That said, I, as a code addict, was disappointed that wireless telegraphy never made it into that book. But the very last paragraph of the biography, on page 445, does point out how the code is still alive and kicking:

“In the new millennium, the code continues in use among radio amateurs. It is being revived as a means of communication for persons who have little or no ability to move, or who cannot speak or sign—who are ventilator-dependent or who suffer from severe cerebral palsy or some other devastating impairment.”

Thank you, Carlo, for your dedication and time spent to write and publish your book. I shall read some more of it after I work my way through two volumes of Morse's letters and journals, edited and supplemented by his son Edward Lind Morse. If I find anything giving credit to Marconi or shedding light on the Vail vs. Morse controversy, I shall add it here.

73 de Arno K7RNO
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73,
aRNO
NAQCC #6870, SKCC #11131
KB1WSY
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« Reply #18 on: February 01, 2014, 06:02:43 PM »

As Carlo says: "When he can get away from family and work tasks, [Carlo] never misses a chance to stop by at his friend and mentor Claudio, IK0XCB, who owns a super-station with a 25m tower, is a professional sommelier, and runs a first-class restaurant where the most rare and precious bottles of wine can be tasted, to shamelessly take advantage of all these facilities. If you are wondering whether he feels guilty of taking over his friends station, turn all the radio knobs, beam his antennas wherever he likes, tasting a rare wine from the restaurant cantina while his friend is working hard to earn a living, the answer is … of course: no."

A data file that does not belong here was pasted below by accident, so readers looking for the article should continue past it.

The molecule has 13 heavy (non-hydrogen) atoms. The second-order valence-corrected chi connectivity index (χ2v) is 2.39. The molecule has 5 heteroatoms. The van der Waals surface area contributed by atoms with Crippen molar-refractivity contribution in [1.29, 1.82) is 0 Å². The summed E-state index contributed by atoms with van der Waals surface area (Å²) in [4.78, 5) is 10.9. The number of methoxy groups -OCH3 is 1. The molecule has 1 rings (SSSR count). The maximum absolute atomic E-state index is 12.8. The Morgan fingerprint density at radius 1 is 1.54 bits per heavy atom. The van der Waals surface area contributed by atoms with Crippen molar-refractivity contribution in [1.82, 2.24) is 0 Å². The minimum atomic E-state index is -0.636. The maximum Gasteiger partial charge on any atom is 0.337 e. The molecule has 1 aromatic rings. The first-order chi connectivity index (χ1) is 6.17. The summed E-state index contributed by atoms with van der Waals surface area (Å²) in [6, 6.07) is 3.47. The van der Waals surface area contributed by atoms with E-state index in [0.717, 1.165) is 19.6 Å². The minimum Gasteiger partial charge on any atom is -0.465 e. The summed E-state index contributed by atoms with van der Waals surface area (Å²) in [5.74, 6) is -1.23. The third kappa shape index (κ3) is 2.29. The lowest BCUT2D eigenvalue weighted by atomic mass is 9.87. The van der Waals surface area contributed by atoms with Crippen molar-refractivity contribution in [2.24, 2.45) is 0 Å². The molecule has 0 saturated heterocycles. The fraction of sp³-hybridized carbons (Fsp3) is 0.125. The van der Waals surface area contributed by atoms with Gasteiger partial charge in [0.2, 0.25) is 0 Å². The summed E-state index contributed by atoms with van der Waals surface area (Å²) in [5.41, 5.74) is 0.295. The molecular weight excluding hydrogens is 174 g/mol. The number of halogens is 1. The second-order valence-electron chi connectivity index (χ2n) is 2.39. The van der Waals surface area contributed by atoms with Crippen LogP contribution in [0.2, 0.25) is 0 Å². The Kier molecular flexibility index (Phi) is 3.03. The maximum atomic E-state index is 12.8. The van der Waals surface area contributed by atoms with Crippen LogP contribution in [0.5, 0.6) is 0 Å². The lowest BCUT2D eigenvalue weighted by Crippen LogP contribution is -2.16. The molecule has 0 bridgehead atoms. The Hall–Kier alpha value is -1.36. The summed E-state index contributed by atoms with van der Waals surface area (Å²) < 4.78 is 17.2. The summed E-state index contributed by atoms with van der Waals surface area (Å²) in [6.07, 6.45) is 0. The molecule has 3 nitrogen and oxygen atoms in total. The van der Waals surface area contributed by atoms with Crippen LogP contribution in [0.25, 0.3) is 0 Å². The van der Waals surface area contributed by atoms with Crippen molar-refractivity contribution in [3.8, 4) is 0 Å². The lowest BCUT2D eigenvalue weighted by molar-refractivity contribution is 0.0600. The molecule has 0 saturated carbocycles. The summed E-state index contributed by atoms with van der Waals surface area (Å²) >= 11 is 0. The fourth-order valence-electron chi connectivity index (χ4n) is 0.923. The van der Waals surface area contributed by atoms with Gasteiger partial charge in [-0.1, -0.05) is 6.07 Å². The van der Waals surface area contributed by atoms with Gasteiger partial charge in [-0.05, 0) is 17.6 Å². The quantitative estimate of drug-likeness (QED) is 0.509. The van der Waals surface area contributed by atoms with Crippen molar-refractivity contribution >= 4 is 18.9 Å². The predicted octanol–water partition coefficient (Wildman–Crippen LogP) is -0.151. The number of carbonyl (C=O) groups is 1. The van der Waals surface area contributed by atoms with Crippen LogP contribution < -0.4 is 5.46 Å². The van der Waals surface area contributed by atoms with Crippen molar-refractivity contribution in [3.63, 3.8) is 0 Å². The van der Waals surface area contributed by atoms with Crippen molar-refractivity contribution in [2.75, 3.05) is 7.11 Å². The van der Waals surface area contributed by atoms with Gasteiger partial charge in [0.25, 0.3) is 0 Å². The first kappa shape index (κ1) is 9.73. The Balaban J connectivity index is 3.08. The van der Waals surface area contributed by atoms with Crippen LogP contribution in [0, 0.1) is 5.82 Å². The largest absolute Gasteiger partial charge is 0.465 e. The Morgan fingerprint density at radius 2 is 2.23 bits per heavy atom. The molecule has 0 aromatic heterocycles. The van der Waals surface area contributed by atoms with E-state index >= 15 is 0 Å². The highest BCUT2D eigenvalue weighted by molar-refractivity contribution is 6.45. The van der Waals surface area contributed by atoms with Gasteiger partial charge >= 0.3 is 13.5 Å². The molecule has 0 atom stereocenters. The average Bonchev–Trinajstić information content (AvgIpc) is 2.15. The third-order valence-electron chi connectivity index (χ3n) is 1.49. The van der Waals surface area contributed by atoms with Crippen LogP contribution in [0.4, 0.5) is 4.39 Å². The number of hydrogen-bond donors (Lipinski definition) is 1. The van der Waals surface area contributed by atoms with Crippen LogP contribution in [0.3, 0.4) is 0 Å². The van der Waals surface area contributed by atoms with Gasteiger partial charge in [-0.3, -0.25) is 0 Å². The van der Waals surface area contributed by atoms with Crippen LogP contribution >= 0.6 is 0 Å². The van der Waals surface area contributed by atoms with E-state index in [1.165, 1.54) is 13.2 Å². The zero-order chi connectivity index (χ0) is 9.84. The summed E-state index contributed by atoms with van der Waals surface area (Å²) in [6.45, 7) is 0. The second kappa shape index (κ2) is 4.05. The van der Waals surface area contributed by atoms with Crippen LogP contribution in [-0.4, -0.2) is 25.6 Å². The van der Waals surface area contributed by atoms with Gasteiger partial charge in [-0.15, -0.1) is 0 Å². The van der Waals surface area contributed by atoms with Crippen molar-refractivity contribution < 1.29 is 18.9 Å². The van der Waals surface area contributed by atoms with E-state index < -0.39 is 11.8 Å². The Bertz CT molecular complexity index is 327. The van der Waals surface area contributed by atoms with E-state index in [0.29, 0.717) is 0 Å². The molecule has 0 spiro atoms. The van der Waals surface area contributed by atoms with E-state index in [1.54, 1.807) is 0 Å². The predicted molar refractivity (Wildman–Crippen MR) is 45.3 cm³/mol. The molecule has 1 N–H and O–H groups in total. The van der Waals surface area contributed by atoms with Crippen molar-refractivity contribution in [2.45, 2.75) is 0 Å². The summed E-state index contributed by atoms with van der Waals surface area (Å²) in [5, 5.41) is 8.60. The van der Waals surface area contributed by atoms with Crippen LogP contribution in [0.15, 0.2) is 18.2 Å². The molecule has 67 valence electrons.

Bravo Carlo and Claudio! I've downloaded the book and printed it out ... part of my CW journey.
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KB1WSY
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« Reply #19 on: February 02, 2014, 07:33:43 PM »

Carlo: In my reading so far, the most interesting part in your book is where you discuss how much faster the "primitive" part of the brain is, compared to the "cogitating" part. My journey in learning Morse code started three months ago and has gone up, and down, and now back up again -- and this has a lot to do with "eliminating the thinking." Or even, thinking about something else altogether, while copying code. Strange but wonderful.

Your writing is beautiful, and I bet it's even better in the original Italian! Your book is joining the others in my small library relating to The Code, and I think I will find it especially useful in the future when I QRQ (my current speed is 17wpm). I have learned 25 of the 40 characters (Koch method, G4FON) and I will try the relaxation exercise that you suggested. Progress is quite slow, but steady, and (as you say in your book) it's better to be slow and intense, than fast and superficial.

73 de Martin, KB1WSY